About source transformation and Thevenin/Norton theorems

Discussion in 'Homework Help' started by kaiosama, Oct 16, 2011.

  1. kaiosama

    Thread Starter New Member

    Dec 6, 2010
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    I was doing general source transformation problems (like in this thread http://forum.allaboutcircuits.com/showthread.php?t=60736). The kind of problem where you have a large circuit and successfully transform voltage sources in series with a resistor to a current source in parallel with the same resistor... and vice-versa... all the way down to a single voltage source in series with a resistor or a current source in parallel with the same resistor. The final circuit would then be equivalent with respect to two terminals a and b at the far right of the circuit. At this point I had not studied Thevenin/Norton.

    I then learned about Thevenin / Norton and began working some problems and then I realized that Thevenin / Norton isn't much more than the previous general transformation problems I was doing previously (am I right?). For example, when I did general transformations as described in the first part and ended up with only a voltage source in series with a resistor, then this is exactly the Thevenin circuit... (same with Norton and the current source parallel to resistor case)... Am I right?

    It seems to me that Thevenin/Norton is the very same general transformation and simplification I was already doing in the first place... Am I right?

    Say for example I begin with a large circuit and simplify it down to a single voltage source in series with a resistor at the left of terminals a and b.... This would be exactly the Thevenin circuit... All Thevenin/Norton do is giving "alternative" methods to find the same equivalent circuit (which I am not even sure it is easier... in this case, what really is the use of Thevenin/Norton?)

    I just want to make sure Im understanding correctly

    Thank you
     
  2. justtrying

    Active Member

    Mar 9, 2011
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    There is a systematic approach to applying Thevenin and Norton (they are similar to a great exetent). If before you just progressively simplified your circuit until it was at its simplest form, these two theorems tell you how to do it the smart way. For both of them you find equivalent voltage and resistance using specific methods. I personally like Thevenin (do not like using current sources) and it is the one that is most commonly used as far as I have seen. Try it, it is good, but you will still have to use superposition or other methods to get Vthevenin.
     
  3. JoeJester

    AAC Fanatic!

    Apr 26, 2005
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    In your example, I used both Norton's to reduce your example circuit, then converted the final reduction to the Thevenin's equvalent.

    It was five formulaes on the spreadsheet to arrive at the solution in your example ....
     
  4. kaiosama

    Thread Starter New Member

    Dec 6, 2010
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    Ok, this is what I was understanding. A few questions related:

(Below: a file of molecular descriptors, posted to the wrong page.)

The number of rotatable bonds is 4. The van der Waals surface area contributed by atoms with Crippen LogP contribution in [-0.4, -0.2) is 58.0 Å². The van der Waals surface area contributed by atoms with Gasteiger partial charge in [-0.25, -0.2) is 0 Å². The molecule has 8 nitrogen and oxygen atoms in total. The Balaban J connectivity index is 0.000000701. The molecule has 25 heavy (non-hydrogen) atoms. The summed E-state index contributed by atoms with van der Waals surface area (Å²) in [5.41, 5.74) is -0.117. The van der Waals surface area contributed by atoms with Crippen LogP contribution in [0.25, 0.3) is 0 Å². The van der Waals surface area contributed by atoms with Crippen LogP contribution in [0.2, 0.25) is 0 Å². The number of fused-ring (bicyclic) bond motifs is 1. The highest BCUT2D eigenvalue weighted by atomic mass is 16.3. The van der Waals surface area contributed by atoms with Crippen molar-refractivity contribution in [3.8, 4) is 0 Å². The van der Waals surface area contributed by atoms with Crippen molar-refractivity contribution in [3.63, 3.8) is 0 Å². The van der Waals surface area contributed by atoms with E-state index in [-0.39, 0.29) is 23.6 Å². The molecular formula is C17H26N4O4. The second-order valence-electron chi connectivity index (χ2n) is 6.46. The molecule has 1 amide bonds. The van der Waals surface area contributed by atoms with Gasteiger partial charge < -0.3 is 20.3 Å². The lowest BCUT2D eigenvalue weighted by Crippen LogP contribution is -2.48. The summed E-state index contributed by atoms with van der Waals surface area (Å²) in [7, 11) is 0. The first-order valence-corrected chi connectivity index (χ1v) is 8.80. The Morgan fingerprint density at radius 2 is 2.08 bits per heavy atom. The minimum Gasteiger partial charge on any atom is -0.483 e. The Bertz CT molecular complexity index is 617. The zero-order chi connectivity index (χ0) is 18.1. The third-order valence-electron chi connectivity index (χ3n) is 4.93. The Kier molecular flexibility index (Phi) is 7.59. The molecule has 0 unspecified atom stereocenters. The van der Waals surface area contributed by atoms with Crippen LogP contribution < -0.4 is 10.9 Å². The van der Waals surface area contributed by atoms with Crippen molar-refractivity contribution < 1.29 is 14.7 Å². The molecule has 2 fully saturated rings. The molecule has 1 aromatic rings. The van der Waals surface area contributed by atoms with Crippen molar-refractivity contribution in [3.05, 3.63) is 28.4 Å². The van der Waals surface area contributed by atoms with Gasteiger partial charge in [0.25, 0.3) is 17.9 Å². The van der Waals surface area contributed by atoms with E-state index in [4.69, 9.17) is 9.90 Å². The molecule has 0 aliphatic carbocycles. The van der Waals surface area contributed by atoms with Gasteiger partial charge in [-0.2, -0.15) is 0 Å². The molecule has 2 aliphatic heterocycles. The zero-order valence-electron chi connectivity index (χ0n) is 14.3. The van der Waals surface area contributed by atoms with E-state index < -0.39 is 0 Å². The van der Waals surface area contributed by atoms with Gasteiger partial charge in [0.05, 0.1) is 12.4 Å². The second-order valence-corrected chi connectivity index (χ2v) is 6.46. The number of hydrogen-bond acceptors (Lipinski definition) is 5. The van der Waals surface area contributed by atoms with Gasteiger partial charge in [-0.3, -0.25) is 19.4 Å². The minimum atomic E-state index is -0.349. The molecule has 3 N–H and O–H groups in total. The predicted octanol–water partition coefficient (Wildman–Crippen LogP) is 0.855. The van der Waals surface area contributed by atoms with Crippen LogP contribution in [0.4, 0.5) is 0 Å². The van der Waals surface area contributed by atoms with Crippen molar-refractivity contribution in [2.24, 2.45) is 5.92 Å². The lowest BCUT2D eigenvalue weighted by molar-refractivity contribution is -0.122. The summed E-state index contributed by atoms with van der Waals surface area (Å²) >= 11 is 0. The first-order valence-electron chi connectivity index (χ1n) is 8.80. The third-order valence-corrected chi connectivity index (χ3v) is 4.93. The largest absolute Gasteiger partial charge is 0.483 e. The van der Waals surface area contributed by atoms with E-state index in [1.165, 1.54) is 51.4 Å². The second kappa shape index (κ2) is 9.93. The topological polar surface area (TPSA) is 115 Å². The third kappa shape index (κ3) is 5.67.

When I have a resistor in parallel with a Voltage source, I can remove the resistor without affecting the output at A and B terminals. Same thing with current source in series with resistor. A Spice simulation shows me that it is true.....Can anyone confirm?

    Also, I've read somewhere that If a circuit has only dependent sources, then the thevenin voltage and the norton current is equal to 0. Is it true? Why??? Say a attach a load resistor to terminals A and B, couldn't I find a non-zero V between terminal A and B using nodal or mesh analysis??
     
  5. JoeJester

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    Apr 26, 2005
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    Look at the attached. The operative word in your statement is only dependent sources.
     
  6. kaiosama

    Thread Starter New Member

    Dec 6, 2010
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    Does the CCVS depend on the current through the 21k resistor? I will think about it and come back later with my analysis
     
  7. JoeJester

    AAC Fanatic!

    Apr 26, 2005
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    Current Controlled Voltage Source ... and yes, it is dependent on the current through R2, the 1k resistor. That will produce zero volts and zero current at points A and B. If your simulator disagrees, you'll have to post the diagram of your circuit in your simulator. Remember, dependent sources are not self-start.

    And the answer to ...
    ... is yes, that is true. Use the attached circuit and see for yourself ...
     
    Last edited: Oct 17, 2011
  8. kaiosama

    Thread Starter New Member

    Dec 6, 2010
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    Ok, I have found RThevenin = 500 ohms and Vthevenin = 0.
    Can I generalize and say that whenever a circuit has only dependent sources, then VThevenin = 0? Does it still have a thevenin equivalent circuit consisting of the resistor alone? Or Does it mean it simply does not have a thevenin equivalent circuit?
     
  9. JoeJester

    AAC Fanatic!

    Apr 26, 2005
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    Yes, you can generalize that. Remember it doesn't have any Norton current either. It does have Rth, but to start the dependent sources, you have to start it with a voltage or current source.
     
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